A: I think anytime you change jobs or whatever, there’s always a learning curve. Something good. Something bad. Something different. So going back up to Notre Dame and more in the Big Ten, which I was accustomed to the Big Ten having been at Ohio State and playing similar teams, and all that did come back to me. But offensive philosophies and the spread offenses and things have spread like wildfire. So that’s the new trend and everybody’s doing it. A lot of things are similar, but players are different in different aspects at different schools. It all comes in complete circles.
Q: One of the things they’ve done here is use the hybrid outside linebacker/safety. Are you seeing a lot more of that to deal with the spread?
A: You just answered the question. You’re spreading the field, getting the vertical and horizontal separations you need to get. It’s still back to football, counting the number of guys in the box, seeing how they can attack you. Vertical separation in the passing game. West Coast or underneath passing game. Whatever fits them and their personnel. But the game is more spread out, so you have to have guys that can play in space and can run.
Jon Tenuta, who was on Notre Dame’s staff the last two seasons and is one of the nation’s most respected defensive coaches, will replace Andy McCollum as N.C. State’s linebackers coach.
Wolfpack head coach Tom O’Brien announced the hiring Thursday.
Before going to Notre Dame in 2008, Tenuta built a reputation as one of the nation’s best defensive coaches over 16 years as a coordinator at seven different schools.
In 2001, he coordinated a North Carolina defense that included future Carolina Panthers defensive end Julius Peppers. It was at Georgia Tech from 2002 to 2007, though, that he became renowned for his system under coach Chan Gailey.
Utilizing a Yellow Jackets roster that was short on size but had plenty of speed and brains, Tenuta used a dazzling array of blitzes to confuse opponents. Georgia Tech ranked in the top 30 in scoring defense, total defense and rushing defense in Tenuta’s last five seasons there.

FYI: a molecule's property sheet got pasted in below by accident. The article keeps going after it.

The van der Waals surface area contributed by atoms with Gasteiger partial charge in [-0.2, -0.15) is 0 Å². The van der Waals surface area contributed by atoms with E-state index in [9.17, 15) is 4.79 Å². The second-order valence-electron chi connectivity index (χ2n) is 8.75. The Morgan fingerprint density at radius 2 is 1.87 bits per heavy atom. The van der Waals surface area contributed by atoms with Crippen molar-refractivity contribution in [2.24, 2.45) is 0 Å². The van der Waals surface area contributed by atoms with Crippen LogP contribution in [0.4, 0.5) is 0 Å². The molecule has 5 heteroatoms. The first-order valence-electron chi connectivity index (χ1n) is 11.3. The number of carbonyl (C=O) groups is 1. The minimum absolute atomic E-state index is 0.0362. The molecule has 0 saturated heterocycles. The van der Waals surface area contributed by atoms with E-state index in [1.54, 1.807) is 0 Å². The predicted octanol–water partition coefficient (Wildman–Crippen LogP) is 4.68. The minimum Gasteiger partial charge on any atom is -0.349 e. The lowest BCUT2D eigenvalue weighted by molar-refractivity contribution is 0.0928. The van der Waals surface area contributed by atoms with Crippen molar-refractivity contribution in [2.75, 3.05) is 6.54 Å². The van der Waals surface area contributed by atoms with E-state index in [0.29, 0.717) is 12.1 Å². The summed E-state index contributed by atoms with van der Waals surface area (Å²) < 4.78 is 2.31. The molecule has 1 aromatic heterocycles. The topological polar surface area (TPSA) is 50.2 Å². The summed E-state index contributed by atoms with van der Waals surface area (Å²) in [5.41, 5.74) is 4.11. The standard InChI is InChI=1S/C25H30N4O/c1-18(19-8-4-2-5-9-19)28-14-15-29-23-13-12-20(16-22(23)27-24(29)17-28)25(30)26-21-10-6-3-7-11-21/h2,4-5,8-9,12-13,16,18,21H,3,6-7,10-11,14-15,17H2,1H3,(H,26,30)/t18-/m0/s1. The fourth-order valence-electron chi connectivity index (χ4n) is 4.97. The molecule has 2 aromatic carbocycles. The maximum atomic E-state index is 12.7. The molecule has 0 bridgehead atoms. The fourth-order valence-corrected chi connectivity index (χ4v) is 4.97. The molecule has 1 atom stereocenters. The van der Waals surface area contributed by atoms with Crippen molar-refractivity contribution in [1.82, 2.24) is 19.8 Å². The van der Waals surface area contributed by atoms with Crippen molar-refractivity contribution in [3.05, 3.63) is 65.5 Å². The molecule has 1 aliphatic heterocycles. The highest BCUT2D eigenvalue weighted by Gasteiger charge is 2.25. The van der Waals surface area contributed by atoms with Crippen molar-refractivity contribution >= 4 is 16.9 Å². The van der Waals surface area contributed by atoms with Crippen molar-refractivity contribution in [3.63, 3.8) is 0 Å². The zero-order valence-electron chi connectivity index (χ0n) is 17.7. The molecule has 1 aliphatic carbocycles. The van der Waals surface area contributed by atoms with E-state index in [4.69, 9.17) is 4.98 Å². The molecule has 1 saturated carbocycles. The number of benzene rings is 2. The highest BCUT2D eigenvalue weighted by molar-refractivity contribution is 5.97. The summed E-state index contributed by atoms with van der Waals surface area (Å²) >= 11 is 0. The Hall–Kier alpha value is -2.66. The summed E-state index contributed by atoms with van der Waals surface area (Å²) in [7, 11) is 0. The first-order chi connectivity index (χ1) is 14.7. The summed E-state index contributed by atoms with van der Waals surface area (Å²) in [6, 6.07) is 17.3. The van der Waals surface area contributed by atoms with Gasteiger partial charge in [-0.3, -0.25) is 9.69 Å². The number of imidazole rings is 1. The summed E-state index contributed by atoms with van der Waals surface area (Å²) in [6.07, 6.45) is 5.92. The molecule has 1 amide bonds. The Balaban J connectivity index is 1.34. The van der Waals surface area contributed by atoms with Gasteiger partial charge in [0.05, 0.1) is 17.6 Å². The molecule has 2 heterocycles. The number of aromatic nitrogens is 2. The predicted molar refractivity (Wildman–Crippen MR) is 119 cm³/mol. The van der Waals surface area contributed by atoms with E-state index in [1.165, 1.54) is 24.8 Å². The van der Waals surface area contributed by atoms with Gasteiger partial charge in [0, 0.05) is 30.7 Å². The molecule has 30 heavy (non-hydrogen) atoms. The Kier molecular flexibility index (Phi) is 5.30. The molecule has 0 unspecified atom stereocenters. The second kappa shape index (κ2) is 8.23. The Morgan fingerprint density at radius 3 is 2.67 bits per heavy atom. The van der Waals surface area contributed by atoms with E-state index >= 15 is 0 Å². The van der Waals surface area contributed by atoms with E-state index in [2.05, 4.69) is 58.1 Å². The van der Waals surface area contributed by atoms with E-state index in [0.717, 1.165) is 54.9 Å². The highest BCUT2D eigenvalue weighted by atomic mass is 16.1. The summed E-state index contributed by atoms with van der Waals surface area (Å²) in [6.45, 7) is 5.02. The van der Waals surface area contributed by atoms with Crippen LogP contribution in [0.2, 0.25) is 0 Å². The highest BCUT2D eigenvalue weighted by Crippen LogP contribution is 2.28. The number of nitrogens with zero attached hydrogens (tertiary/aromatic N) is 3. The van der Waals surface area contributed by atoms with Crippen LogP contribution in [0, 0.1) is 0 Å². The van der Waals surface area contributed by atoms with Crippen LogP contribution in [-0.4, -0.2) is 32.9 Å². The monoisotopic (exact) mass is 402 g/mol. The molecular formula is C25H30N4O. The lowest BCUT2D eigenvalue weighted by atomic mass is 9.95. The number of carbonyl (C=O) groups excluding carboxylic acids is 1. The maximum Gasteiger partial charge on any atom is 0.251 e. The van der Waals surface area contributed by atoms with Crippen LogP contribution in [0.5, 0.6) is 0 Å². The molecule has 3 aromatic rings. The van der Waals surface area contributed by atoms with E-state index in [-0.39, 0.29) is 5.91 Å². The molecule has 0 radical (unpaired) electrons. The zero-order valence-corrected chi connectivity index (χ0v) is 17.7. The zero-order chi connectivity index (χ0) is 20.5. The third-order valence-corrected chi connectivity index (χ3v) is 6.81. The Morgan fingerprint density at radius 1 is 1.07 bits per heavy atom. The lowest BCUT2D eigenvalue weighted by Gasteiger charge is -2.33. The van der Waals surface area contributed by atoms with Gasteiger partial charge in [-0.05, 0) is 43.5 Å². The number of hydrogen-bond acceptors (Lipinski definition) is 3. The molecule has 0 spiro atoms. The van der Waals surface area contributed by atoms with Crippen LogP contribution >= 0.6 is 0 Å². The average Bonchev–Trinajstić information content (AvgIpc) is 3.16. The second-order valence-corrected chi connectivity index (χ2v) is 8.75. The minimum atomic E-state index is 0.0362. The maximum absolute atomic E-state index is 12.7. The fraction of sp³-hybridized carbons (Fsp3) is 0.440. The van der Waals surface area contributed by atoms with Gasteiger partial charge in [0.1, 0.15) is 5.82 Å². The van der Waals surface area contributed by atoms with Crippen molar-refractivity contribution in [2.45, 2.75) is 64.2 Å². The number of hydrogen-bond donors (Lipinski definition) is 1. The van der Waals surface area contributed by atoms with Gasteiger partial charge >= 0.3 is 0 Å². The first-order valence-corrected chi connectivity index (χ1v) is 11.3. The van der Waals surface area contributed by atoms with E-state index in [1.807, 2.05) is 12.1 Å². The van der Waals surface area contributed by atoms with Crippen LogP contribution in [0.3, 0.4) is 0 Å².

After Gailey was fired following the 2007 season, Tenuta took over as interim coach for the Humanitarian Bowl as Georgia Tech lost 40-28 to Fresno State. He was not retained by Paul Johnson, who took over for Gailey, and went to Notre Dame.
He coached linebackers and was assistant head coach for defense in 2008 and 2009, and served as defensive coordinator in 2009. Notre Dame improved statistically on defense in 2008, giving up 6.6 fewer points per game than the previous season. But the Irish slid defensively in 2009, allowing 25.9 points per game after allowing 22.2 ppg in 2008.
When coach Charlie Weis was fired after last season, Tenuta was searching for a job again. He found one after McCollum left earlier this week to become recruiting coordinator and defensive line coach.
“We lost a heck of a football coach and a great person in Andy McCollum,” O’Brien said Thursday. “He will be missed by our staff and our players and we wish him the best. But we have been very fortunate to be able to hire someone with the experience and wealth of knowledge that Jon Tenuta brings to our staff.”
Tenuta played in college at Virginia, where he was a three-year letterman at defensive back.
Tuesday, February 9, 2010
Andy McCollum, who had coached linebackers for three seasons at N.C. State, is leaving to join Georgia Tech’s staff.
Pending formal approval by the school, McCollum will serve as defensive line coach and recruiting coordinator for the Yellow Jackets.
McCollum, 50, grew up in Marietta, Ga., where his father still lives. He had recruited Georgia for N.C. State.
"It's a great opportunity to come back home to Georgia and work at an outstanding school,” McCollum said in a statement released by Georgia Tech. “I'm also excited about continuing the relationships within the state that I have developed over the years. Without question, some of the best high school football programs are in the state of Georgia.”
McCollum had served as Middle Tennessee State’s head coach from 1999 to 2005. He helped N.C. State land eight players from Georgia in the Class of 2009.
Those players included Rashard Smith, who started at cornerback as a freshman before a season-ending injury, and promising center Camden Wentz.
"We will be happy to have a coach with the experience and knowledge that Andy will bring to our program," Georgia Tech coach Paul Johnson said. "I have coached against and recruited against him for a long time, and I am confident he will do an outstanding job here at Tech."
Linebackers coach Andy McCollum has been considering an opportunity to leave N.C. State and join Georgia Tech's staff.
N.C. State athletics director Lee Fowler confirmed Tuesday morning that McCollum has interviewed for the job and said McCollum hadn't made up his mind as of Monday afternoon.
McCollum is from Marietta, Ga., and his father still lives there, Fowler said.
"I know he's very interested," Fowler said. "It would be like going home."
McCollum, 50, is a former head coach at Middle Tennessee and has spent three seasons on Tom O'Brien's staff at N.C. State.
Thursday, February 4, 2010
Now that national signing day is over, here are some leftover points on N.C. State’s class, with quotes from coach Tom O’Brien.
- Bryan Underwood and junior college transfer Tobais Palmer will provide the Wolfpack with a different look at slot receiver than it’s had under O’Brien. They’re both small (5-foot-11) and super-quick.
In the past, N.C. State has had primarily tall wideouts during O’Brien’s tenure.